Saturday, March 31, 2012

Mowing the lawn in March...

...and other spring fun

As much as we enjoyed our mild winter, our enjoyment of our unseasonably warm and early spring is double that.

Even though, as farmers, thoughts of drought and the summer of 1988 linger in the backs of our heads, the current weather has us smiling.

We should be able to let the cows out to pasture a full two weeks early this year – something both us and the cows are excited about. Jillian, one of the dry cows, found an unchained gate yesterday and took off for a jaunt. I know the rest of the cows are just waiting for the pasture gate to open.

Spring grazing – 2011

Words can't even describe how much the kids are enjoying the spring. I'm ready to start putting them to bed in clean barn clothes because they're out the door in the morning before they've changed out of their pajamas.

Monika got a trampoline for her birthday. (Technically, it's Monika's and Dan's, but we're letting Dan believe it's Monika's for awhile because every other play thing was his first.) The kids and their cousins were out jumping as soon as Grandpa finished setting it up. And, yes, Dan was still in his pajamas.

We had a beautiful day for Monika's birthday party. We ate outside, opened presents outside and played the year's first game of kickball.

The day after Monika's party — March 25 — I took the lawnmower out. The grass behind the barn was ready for a trim. It didn't get mowed last summer because the grass got away from us when our lawnmower broke down — and once the grass behind the barn gets too tall, mowing that area becomes an occupational hazard due to the steep banks. Plus, we were super busy with our construction projects. I'm determined this year to keep it mowed.

Maybe we'll look back later and shake our heads at our early spring, but right now we're having fun!

Wednesday, March 28, 2012

Switching again

It's official. We're switching cows again.

Maui and Trixie calved on Monday morning within minutes of each other. I know that happens all the time on bigger farms, but it doesn't happen very often around here. Both cows gave birth to heifer calves, which made the morning doubly exciting.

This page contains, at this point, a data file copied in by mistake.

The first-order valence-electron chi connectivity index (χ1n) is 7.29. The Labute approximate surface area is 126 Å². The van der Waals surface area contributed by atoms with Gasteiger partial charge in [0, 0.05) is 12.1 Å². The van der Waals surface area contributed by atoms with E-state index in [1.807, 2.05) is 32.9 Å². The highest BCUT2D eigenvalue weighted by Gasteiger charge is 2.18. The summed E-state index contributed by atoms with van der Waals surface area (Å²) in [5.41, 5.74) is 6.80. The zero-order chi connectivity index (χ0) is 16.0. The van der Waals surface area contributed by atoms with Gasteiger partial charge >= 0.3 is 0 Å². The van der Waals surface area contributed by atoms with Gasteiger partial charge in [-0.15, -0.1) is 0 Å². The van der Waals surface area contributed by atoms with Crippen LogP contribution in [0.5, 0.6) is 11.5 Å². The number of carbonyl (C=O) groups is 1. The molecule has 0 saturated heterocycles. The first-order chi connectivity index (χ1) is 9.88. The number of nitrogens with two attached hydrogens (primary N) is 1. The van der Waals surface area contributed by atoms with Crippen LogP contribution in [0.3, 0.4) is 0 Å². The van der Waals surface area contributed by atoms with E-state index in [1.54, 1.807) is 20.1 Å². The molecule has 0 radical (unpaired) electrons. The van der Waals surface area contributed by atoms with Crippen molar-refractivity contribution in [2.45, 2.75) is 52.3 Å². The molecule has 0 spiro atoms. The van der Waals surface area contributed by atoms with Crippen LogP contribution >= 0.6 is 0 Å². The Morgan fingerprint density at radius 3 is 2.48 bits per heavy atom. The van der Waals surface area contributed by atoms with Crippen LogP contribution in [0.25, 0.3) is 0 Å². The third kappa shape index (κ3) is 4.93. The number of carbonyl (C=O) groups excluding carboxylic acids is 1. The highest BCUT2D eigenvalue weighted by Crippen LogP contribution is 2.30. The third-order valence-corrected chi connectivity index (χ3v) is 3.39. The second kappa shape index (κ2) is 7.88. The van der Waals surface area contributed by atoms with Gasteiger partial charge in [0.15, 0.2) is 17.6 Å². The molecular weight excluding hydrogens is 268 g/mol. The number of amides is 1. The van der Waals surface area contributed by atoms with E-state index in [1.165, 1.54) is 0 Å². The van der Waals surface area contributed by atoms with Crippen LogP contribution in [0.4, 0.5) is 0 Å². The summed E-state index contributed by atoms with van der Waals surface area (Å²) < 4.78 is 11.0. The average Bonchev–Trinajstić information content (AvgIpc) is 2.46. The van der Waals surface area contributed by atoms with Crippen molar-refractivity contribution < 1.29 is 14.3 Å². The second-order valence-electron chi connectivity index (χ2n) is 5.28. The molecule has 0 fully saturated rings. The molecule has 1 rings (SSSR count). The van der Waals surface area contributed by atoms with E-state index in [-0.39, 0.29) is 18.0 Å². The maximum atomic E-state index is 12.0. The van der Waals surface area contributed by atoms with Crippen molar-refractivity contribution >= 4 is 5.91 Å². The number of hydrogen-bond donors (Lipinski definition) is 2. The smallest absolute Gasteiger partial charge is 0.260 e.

The arrival of these two little heifers also means that we're now milking more cows than the barn can hold. And there aren't any more cows to dry off until the middle of April.

We already dried off a couple cows early to make room for the cows that calved earlier this month. Not nearly as many as we did during the winter of 2010-11, though. This past fall we 'wintersized' the herd, as one of our salesmen dubbed it, so we wouldn't end up with so many cows on extended vacation.

The challenging part of switching this early in the year is that the cows aren't out on pasture yet. But they will be soon. For now, the switch cows are relaxing on a pile of corn stalks in the cow yard.

The challenging part of switching itself — other than the extra time it takes to milk and move cows — is knowing that come fall we'll have to downsize again to fit the herd back into the barn.

Unfortunately, we can't double cows up in stalls as easily as Trixie's and Maui's calves doubled up in the calf warmer.

Tuesday, March 20, 2012

Pink Pancakes for the Birthday Girl

It's amazing how a couple drops of food coloring can turn an everyday breakfast into a birthday treat!

Pink Pancakes
Makes 50 2½-inch pancakes

4 eggs
1 cup plain Greek yogurt
1 cup sour cream
1 tsp vanilla extract
¼ cup sugar
½ tsp salt
couple drops red food coloring*
½ cup whole wheat flour
½ tsp baking soda

In a large bowl, lightly beat eggs. Whisk in yogurt, sour cream, vanilla, sugar, salt and coloring. Then whisk in flour and baking soda.

Preheat large nonstick pan over medium heat. (The burners on my electric stove go from 1 to 10; I set the burner at 4 for these pancakes.) When water dropped on pan instantly bubbles, pan is ready. Spoon one tablespoon (an actual measuring spoon) batter for each pancake. Cover pan and cook pancakes until bubbles on top start to pop, then turn and cook until lightly browned.

Serve hot with the accompaniments of your choice. I like these pancakes plain, Glen likes them with pure maple syrup, and our kids like them with honey butter or whipped cream.

*The pancakes are just as good with blue food coloring (Dan's favorite) or none at all.

Saturday, March 17, 2012

Minty fresh farming

Shamrock Shakes. Irish Mist Brownies. Peppermint Hot Chocolate.

Okay, we won't need hot chocolate to keep warm this St. Patrick's Day, but I'm sure the celebrations will include plenty of other minty treats.

Where do those minty flavors come from?

Ultimately, they come from mint grown by farmers like Tom Irrer, who I had the pleasure of meeting at World Ag Expo last month. Tom didn't want me to take his picture. But he said I could share the conversation we had over a lunch of pulled pork sandwiches.

Tom grows a couple thousand acres of peppermint and spearmint on his farm in Michigan. He's one of the few large-scale mint farmers left in Michigan; most of the nation's mint is grown in the Pacific Northwest.